What: Panel discussion about "creative placemaking"

Who: Rocco Landesman, chairman of the National Endowment for the Arts, will be the guest panelist.

When: 5:30-6:30 p.m. Sept. 12

Where: Ballroom A at The Chattanoogan, 1201 Broad St.

Cost: Free

For more information: Call Allied Arts of Greater Chattanooga at 423-756-2787.


What: Fall 2012 Arts Education Partnership Forum "Arts Learning Without Borders"

When: Sept. 13-14

Where: The Chattanoogan, 1201 Broad St.

Registration: Deadline is Friday; $250 per person or $150 for a single day

For more information: Go to

The National Endowment for the Arts chairman will be in Chattanooga next week to participate in a panel discussion about how artists can bring declining communities back to life.

Rocco Landesman will be the special guest in a discussion about what is called "creative placemaking."

"Simply put, 'creative placemaking' is the ways in which communities use the arts to help shape their social, physical and economic characters -- cities and towns literally change when you bring artists to the center of them," Landesman said in a news release.

Rodney Van Valkenburg, director of grants and initiatives for Allied Arts, said the discussion is a "unique opportunity for people interested in making our community better."

Landesman also will be a keynote speaker at the Fall 2012 Arts Education Partnership Forum set for Sept. 13-14 at The Chattanoogan.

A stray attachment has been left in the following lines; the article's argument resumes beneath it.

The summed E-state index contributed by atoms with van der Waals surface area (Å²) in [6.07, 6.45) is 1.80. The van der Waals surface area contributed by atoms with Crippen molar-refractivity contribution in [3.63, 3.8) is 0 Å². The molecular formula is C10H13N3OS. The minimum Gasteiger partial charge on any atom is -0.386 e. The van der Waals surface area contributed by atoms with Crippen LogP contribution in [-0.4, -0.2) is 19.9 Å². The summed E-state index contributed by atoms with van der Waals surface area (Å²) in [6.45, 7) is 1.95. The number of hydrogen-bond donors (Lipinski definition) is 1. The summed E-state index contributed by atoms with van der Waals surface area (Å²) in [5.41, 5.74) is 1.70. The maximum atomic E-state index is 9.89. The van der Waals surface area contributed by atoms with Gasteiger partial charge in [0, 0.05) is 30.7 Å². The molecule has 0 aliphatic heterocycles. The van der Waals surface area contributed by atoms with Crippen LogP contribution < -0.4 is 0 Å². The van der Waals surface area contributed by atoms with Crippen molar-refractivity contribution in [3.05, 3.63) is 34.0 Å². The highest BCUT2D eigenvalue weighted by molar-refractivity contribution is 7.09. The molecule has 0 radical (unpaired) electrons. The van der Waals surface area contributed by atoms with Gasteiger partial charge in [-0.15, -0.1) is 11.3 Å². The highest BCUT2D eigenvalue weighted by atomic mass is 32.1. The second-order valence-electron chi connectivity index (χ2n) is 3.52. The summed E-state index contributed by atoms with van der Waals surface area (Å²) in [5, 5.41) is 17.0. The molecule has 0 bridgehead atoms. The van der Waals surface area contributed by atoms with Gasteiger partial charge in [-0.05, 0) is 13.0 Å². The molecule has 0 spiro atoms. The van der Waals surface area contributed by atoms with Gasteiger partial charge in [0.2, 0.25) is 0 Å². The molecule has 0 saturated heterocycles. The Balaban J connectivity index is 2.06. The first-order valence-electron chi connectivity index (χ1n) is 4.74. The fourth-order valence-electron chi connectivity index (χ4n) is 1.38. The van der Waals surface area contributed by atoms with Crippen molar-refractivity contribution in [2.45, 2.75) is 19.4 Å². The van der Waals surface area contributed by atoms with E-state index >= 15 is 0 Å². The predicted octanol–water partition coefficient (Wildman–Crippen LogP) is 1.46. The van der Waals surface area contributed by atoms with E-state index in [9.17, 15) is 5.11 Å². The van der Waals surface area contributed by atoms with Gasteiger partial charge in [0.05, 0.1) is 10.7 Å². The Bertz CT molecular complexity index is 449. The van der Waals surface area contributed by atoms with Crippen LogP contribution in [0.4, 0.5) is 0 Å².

An award-winning Broadway producer, Landesman has served as chairman of the National Endowment for the Arts since August 2009.

Peggy Townsend, the city's director of public art, said Chattanooga has used art to create distinctive places, but there haven't been many citywide conversations about it.

"I hope people who come to the discussion will think about ways they could use the arts in their own creative placemaking -- whether they be a developer, a city administrator or a private developer," she said. "There are so many ways big and small that the arts can be utilized in creating better places."

Chattanooga was one of 51 cities in the country to receive a $250,000 grant from the NEA. The money will be used to create a park called Main Terrain, Townsend said.

Glass House Collective, which is using artists to renovate the East Chattanooga Glass Street area, won a $300,000 grant from ArtPlace, which was funded partly by the NEA.

Katherine Currin, director of Glass House Collective, said she will attend the panel discussion that features Landesman.

"The arts can create conditions that are favorable for existing and new businesses -- stimulating economic activity in a socioeconomically depressed neighborhood," Currin said.

In addition to Landesman, the panelists include: Eric Meyers, architect, Elemi Architects; Sarah Morgan, program officer, Lyndhurst Foundation; Mike Fowler, Ross/Fowler Architects, Knoxville; and Larry Zehnder, administrator of Chattanooga Parks and Recreation.